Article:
Past the submerged boulder the water dropped away again and I directed Ruth........
............... to run the bow into the steep sand slope on our starboard side. As the boat came to a stop I took a long step down off the bow onto the sand slope with a rope bag in hand. I tied the line to a bow cleat and walked and slipped my way forward on the slope to a large boulder and tied the boat off. With that done I tied the stern to both shores to stabilize the boat and to keep it from sliding off the sand to port and going further forward.
This would be our 3rd straight night pulled up onto a sand shore and we really liked it compared to swinging around on an anchor with or without shore lines. Of course tying up like this isn't possible everywhere on the lake. I'd be careful about doing it if you could get direct hits from large houseboat generated waves coming in on you as they could lift the boat and drive it forward onto the shore time and again.
We had another great dinner of canned salmon, mixed vegetable and packaged pasta (pasta side dishes from Knorr -- formerly Lipton) along with toast made in the frying pan. We mix all of that together and boil it until the pasta is done and really like these meals. We mix different packaged pastas with different vegetables and different canned meats. An easy to fix meal that tastes great on the water, but not as good at home.
We still had ice in the Coleman 5 day cooler after getting ice at Dangling Rock Marina 7 days prior and it looked like it would hold for another couple days, but it would probably run out before reaching Bullfrog/Halls Crossing.
They were predicting 20+ mph winds for the following 2 days, Sunday and Monday, so we planned on sitting these out right where we were. That would probably mean we wouldn't reach Halls Crossing until late in the week. It was a little discouraging that we wouldn't be able to sail the length of the lake from Page to Hite in one trip. If we can continue to only sail the rest of the way from this moorage to Bullfrog/Halls though us two old folks will be mighty proud of accomplishing that feat and we will return the next year to finish the " Sailing the Length of Lake Powell Journey" by completing the Bullfrog/Halls to Hite section of the lake. Again we would sure like to hear if someone else has done this.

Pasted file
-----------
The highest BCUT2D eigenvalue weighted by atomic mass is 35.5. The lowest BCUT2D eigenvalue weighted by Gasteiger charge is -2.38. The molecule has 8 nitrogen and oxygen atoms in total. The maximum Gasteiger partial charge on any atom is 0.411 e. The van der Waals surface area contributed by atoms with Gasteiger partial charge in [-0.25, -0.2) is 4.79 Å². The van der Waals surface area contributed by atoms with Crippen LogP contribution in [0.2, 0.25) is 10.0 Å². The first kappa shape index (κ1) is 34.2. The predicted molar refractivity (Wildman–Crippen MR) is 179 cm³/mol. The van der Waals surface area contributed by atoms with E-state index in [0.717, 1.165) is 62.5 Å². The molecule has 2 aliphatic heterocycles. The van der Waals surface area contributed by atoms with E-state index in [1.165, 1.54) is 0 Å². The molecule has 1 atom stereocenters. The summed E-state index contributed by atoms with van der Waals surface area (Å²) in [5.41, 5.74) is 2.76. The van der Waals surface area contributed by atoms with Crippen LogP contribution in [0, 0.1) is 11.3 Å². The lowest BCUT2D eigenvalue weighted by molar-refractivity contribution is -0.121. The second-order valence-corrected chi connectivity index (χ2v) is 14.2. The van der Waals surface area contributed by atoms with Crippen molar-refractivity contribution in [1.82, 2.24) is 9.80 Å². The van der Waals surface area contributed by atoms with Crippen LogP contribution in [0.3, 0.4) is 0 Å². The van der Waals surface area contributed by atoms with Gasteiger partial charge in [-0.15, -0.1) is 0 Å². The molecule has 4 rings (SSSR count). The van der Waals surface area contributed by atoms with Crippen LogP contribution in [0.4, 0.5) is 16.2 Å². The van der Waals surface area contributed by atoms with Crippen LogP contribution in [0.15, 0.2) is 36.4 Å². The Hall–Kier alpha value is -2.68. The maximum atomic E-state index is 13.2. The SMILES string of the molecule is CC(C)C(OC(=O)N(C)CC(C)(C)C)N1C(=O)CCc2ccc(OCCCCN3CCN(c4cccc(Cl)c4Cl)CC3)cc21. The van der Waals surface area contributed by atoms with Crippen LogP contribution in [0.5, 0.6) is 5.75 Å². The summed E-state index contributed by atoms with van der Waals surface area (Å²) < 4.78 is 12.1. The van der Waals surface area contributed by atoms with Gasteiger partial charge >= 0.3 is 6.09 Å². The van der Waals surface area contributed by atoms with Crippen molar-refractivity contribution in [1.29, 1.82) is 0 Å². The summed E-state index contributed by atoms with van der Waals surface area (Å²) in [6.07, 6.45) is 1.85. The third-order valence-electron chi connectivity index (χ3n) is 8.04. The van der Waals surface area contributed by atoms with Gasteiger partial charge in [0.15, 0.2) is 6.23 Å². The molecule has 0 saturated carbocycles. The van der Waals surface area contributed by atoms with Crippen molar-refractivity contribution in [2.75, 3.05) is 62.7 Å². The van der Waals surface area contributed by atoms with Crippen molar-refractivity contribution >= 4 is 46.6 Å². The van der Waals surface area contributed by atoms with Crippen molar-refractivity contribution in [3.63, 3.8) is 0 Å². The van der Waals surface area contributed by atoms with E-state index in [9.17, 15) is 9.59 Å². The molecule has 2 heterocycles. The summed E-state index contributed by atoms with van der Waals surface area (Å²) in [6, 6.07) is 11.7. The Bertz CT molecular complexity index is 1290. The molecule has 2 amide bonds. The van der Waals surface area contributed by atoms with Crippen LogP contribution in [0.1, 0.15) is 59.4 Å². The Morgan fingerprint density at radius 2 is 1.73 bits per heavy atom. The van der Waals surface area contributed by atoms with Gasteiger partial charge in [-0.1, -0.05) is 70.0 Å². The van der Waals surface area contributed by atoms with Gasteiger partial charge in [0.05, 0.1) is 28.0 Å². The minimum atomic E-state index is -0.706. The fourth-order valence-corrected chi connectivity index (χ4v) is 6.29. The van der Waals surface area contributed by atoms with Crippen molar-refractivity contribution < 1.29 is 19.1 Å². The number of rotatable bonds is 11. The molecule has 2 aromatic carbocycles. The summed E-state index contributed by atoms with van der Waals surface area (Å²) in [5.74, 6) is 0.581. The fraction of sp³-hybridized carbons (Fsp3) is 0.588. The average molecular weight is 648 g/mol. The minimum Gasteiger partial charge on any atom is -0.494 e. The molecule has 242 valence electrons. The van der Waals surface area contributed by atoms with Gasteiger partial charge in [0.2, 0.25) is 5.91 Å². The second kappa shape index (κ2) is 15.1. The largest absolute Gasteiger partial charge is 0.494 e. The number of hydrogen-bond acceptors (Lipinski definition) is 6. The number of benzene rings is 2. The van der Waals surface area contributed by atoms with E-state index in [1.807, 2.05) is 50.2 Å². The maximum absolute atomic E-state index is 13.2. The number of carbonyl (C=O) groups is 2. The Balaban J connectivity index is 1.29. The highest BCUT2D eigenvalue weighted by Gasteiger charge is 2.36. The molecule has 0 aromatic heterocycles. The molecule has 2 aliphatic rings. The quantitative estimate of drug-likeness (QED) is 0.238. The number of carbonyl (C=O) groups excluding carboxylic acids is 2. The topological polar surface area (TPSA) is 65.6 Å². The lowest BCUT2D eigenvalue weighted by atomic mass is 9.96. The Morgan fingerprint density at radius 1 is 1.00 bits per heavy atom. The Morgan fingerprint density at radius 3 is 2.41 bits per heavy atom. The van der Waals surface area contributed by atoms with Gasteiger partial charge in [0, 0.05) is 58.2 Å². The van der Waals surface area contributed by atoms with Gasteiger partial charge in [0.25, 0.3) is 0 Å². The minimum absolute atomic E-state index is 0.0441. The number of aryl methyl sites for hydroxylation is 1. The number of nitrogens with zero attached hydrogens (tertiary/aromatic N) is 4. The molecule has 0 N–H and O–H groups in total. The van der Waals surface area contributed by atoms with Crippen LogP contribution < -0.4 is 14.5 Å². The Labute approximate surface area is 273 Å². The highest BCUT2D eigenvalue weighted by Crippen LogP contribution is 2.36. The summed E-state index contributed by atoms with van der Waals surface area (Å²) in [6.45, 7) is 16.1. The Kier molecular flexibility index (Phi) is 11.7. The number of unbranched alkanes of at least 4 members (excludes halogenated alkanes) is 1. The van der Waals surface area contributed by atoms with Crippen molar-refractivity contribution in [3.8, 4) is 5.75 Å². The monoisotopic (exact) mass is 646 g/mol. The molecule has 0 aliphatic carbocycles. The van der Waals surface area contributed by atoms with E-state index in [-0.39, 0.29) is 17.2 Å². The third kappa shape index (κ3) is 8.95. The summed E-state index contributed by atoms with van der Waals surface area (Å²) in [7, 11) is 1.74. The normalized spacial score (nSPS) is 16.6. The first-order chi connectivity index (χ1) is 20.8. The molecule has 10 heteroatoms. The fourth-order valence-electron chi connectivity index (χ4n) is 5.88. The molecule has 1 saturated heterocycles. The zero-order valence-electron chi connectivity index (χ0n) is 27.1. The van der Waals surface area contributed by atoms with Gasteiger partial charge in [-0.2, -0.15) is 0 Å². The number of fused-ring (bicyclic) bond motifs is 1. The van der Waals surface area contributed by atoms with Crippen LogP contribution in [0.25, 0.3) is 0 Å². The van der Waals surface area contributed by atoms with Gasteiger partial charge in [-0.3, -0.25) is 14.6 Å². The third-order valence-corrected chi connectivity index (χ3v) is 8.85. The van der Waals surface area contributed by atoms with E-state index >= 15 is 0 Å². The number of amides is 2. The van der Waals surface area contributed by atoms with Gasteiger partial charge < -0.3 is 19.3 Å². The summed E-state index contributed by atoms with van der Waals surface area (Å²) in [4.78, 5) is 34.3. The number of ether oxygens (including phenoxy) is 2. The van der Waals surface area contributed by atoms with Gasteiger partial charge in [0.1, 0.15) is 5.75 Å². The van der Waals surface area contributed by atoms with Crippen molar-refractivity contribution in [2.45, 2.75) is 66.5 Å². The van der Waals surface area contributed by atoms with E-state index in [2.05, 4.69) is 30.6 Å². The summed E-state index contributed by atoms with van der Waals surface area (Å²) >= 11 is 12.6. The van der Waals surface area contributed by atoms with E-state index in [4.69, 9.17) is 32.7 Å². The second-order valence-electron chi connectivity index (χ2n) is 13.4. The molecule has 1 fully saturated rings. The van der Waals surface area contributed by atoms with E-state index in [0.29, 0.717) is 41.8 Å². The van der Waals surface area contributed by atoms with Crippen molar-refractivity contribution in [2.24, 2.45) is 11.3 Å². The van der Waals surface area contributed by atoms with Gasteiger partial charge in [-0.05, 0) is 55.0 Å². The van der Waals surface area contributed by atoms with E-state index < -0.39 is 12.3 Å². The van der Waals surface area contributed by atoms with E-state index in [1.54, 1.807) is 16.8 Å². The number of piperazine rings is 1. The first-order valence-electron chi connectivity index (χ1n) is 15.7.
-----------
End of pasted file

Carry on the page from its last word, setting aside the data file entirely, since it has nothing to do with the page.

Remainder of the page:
We started the day at #011 (bottom left arrow), just below the Escalante Arm of the lake (top arrow) and sailed to #012 (top right arrow) where the narrow canyon we were trying to get past was about to open up, but we ran out of daylight. Then we had to motor over 2 miles southeast before we could find a protected anchorage (actually tied to shore -- bottom right arrow).
Note: When looking at these maps you will see black tick marks going up the lake that I put on with a pen. The distance between the ticks is one mile the best I could figure and is what I used to see how far we were actually getting up-lake each day.